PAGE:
Funded Grants

Learning to see in late childhood

The Problem and a Unique Opportunity
Understanding how the human visual system learns to perceive objects in the environment is one of the fundamental challenges in neuroscience. Through experience, the brain comes to be able to parse complex visual scenes into distinct meaningful objects. Several questions about this process remain unanswered. How much visual experience is needed for the development of this ability? What are the intermediate stages in the evolution of the object representations? How critical is early visual experience for the development of object perception?

There are two dominant approaches for studying these questions: 1. experimentation with infants, and 2. experiments with adults using novel objects. These approaches have yielded valuable results, but also have some limitations. For instance, infant experiments are operationally difficult due to subjects’ distractibility and limited response repertoire. Experiments with adults, on the other hand, cannot sidestep subjects' prior visual experience, even though the objects used as stimuli may be novel.

We have identified a unique population of children in India that allows us to adopt a very different approach. India is home to the world's largest population of blind children, many of whom have treatable blindness. Poverty, ignorance and lack of simple diagnostic tools in rural areas deprive these children of the chance of early treatment, and severely compromise their chances of having an education, a career and, indeed, normal odds of survival. Such a population does not exist in developed countries such as the United States. Given the extensive network of neonatal clinics and pediatric care in developed nations, cases of curable blindness are invariably treated within a few weeks after their discovery and it is, therefore, rare to find an untreated case of blindness in a child of more than a few months of age. In India on the other hand, many curably blind children spend several years, or even their entire lives, without sight.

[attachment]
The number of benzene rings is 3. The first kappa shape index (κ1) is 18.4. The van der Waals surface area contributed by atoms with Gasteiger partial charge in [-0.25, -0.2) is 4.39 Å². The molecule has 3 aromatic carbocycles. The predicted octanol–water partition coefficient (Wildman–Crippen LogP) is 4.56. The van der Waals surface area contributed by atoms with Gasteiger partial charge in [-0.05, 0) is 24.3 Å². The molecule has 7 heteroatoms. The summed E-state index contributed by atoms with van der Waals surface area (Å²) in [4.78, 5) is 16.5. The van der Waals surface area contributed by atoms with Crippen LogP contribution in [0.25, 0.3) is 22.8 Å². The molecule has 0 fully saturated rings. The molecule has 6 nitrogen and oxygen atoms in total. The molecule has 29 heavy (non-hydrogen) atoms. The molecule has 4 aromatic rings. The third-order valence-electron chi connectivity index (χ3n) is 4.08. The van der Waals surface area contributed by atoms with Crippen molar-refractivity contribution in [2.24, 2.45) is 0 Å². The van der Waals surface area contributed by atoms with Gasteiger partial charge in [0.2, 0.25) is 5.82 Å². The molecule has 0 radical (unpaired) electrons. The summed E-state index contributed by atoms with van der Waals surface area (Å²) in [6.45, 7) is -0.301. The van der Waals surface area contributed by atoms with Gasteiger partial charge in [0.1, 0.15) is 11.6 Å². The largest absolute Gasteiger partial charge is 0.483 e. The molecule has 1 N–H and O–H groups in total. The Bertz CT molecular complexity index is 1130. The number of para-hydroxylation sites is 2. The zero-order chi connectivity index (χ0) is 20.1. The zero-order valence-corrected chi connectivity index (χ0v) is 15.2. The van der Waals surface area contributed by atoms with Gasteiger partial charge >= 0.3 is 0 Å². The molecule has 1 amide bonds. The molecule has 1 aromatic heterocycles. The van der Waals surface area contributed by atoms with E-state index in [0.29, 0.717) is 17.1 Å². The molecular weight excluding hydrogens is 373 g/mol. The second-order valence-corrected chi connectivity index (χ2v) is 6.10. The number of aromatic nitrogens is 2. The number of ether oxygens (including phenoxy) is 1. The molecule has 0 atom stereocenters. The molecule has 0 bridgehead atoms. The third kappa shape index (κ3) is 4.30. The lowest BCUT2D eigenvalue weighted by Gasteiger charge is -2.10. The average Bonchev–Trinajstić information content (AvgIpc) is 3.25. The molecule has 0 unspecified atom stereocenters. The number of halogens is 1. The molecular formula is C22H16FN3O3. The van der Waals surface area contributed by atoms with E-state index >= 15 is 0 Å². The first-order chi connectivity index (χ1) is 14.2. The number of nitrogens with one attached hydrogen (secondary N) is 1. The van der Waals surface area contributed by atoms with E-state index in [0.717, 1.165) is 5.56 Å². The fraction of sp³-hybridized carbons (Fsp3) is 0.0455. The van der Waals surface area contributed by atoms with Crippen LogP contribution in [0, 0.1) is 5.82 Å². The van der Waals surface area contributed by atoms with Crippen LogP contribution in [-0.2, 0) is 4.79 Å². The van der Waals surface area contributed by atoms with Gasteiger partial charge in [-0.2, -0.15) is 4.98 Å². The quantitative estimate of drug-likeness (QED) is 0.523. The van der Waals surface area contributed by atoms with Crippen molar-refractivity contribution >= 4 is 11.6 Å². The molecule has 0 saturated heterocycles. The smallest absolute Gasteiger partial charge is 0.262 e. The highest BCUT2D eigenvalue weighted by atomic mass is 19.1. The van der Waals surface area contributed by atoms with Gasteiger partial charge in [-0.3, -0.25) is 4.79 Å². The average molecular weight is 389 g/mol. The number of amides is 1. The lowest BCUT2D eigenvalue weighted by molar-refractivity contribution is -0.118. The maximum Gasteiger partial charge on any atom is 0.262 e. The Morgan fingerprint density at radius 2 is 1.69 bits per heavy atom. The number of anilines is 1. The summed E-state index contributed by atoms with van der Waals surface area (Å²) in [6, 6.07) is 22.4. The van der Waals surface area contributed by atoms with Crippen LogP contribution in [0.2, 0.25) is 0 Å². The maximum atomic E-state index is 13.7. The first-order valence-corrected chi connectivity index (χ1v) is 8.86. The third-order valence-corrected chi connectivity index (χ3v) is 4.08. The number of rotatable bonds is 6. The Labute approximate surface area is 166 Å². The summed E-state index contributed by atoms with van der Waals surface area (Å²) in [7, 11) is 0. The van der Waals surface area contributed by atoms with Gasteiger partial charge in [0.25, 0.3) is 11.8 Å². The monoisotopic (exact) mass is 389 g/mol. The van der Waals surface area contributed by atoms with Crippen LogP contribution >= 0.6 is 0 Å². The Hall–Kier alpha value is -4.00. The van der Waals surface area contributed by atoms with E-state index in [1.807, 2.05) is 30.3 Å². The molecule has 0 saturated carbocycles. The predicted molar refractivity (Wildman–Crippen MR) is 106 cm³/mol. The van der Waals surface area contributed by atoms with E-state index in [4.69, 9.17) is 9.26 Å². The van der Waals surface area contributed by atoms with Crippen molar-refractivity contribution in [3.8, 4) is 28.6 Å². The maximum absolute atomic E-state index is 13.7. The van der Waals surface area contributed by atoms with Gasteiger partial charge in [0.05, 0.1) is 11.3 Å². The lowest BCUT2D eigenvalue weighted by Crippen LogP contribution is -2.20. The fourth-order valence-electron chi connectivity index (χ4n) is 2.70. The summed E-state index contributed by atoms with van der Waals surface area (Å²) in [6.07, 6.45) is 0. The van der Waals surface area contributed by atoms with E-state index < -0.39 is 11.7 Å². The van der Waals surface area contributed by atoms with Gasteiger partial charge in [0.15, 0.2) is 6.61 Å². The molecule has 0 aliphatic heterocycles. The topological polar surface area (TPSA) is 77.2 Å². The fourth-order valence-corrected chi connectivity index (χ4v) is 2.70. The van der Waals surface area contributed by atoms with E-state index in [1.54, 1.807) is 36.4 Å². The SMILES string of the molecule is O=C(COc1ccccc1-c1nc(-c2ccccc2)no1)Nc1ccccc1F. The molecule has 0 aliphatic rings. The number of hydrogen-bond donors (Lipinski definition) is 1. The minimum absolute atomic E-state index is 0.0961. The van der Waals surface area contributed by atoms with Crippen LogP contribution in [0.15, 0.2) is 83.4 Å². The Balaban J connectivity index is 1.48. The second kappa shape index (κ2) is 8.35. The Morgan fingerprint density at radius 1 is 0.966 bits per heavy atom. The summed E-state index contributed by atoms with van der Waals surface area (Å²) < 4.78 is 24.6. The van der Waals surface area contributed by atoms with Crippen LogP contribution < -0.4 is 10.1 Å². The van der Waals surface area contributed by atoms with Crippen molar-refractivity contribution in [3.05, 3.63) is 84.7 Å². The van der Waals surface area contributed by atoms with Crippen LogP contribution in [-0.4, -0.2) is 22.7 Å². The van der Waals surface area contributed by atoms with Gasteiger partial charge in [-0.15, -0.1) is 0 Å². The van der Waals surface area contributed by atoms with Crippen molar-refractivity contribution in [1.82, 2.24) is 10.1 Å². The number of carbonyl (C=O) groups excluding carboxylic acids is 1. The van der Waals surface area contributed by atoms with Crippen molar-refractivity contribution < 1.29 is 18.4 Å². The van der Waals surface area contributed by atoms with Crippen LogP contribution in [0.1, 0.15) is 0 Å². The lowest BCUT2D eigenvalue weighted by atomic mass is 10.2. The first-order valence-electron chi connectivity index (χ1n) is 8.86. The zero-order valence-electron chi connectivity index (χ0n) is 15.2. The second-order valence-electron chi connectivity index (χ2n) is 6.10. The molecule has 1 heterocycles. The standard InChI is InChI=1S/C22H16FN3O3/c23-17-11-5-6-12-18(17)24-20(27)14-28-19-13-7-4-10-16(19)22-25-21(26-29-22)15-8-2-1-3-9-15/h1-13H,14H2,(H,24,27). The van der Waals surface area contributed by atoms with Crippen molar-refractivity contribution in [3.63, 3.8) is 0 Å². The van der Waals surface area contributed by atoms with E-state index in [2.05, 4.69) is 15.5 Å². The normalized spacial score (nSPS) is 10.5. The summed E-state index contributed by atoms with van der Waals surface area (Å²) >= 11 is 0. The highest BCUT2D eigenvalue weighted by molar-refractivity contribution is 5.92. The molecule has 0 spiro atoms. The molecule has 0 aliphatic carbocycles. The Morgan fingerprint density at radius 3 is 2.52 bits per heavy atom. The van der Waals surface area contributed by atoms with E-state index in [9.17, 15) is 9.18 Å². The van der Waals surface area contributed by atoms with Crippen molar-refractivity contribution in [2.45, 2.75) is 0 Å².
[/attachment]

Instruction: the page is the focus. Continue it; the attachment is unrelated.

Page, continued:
We propose to work with a few selected hospitals in India to launch outreach programs that can identify children in need of treatment and provide corrective surgeries. In undertaking this initiative, we will not only be addressing a pressing humanitarian need, but will also have the opportunity to observe the time-course of development of visual skills after sight onset. The results promise to yield insights into fundamental questions regarding object concept learning and brain plasticity. We have named this effort ‘Project Prakash’ after the Sanskrit word for light.

The Scientific Goals of the Project
Using a battery of behavioral tests, we shall longitudinally characterize the unfolding of different visual skills in order to discern any causal dependencies between them and thus understand the ‘bootstrapping’ mechanisms of vision. Additionally, using functional brain imaging, we shall examine changes in cortical organization as a function of time post-treatment. The behavioral and imaging data together promise to provide a unique window into the time-course and neural correlates of visual learning. They will also allow us to infer how the mechanisms of learning are influenced by visual deprivation during early, perhaps ‘critical’, periods in the life-span.

The Broader Significance of the Project
Besides providing novel insights regarding basic questions in experimental and theoretical neuroscience, this project also promises to yield more pragmatic benefits.